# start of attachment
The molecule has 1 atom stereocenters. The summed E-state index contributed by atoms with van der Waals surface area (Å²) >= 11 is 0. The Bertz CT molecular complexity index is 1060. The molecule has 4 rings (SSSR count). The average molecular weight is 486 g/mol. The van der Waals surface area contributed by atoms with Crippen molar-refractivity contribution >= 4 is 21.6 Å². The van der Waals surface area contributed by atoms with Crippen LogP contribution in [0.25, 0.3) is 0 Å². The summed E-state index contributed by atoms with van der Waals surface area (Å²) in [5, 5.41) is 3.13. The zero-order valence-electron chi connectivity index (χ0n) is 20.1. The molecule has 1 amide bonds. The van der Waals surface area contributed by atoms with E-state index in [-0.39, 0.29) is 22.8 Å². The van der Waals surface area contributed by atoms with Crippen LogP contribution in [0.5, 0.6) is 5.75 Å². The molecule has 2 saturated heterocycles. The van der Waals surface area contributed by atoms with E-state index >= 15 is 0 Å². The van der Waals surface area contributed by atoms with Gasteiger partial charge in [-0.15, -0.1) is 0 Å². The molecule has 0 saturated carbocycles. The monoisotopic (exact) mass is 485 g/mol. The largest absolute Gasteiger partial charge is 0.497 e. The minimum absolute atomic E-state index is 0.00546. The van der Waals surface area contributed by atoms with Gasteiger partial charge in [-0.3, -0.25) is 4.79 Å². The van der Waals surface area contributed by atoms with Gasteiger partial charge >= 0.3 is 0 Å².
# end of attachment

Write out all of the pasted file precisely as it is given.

The molecule has 1 atom stereocenters. The summed E-state index contributed by atoms with van der Waals surface area (Å²) >= 11 is 0. The Bertz CT molecular complexity index is 1060. The molecule has 4 rings (SSSR count). The average molecular weight is 486 g/mol. The van der Waals surface area contributed by atoms with Crippen molar-refractivity contribution >= 4 is 21.6 Å². The van der Waals surface area contributed by atoms with Crippen LogP contribution in [0.25, 0.3) is 0 Å². The summed E-state index contributed by atoms with van der Waals surface area (Å²) in [5, 5.41) is 3.13. The zero-order valence-electron chi connectivity index (χ0n) is 20.1. The molecule has 1 amide bonds. The van der Waals surface area contributed by atoms with E-state index in [-0.39, 0.29) is 22.8 Å². The van der Waals surface area contributed by atoms with Crippen LogP contribution in [0.5, 0.6) is 5.75 Å². The molecule has 2 saturated heterocycles. The van der Waals surface area contributed by atoms with E-state index >= 15 is 0 Å². The van der Waals surface area contributed by atoms with Gasteiger partial charge in [-0.15, -0.1) is 0 Å². The molecule has 0 saturated carbocycles. The monoisotopic (exact) mass is 485 g/mol. The largest absolute Gasteiger partial charge is 0.497 e. The minimum absolute atomic E-state index is 0.00546. The van der Waals surface area contributed by atoms with Gasteiger partial charge in [-0.3, -0.25) is 4.79 Å². The van der Waals surface area contributed by atoms with Gasteiger partial charge >= 0.3 is 0 Å².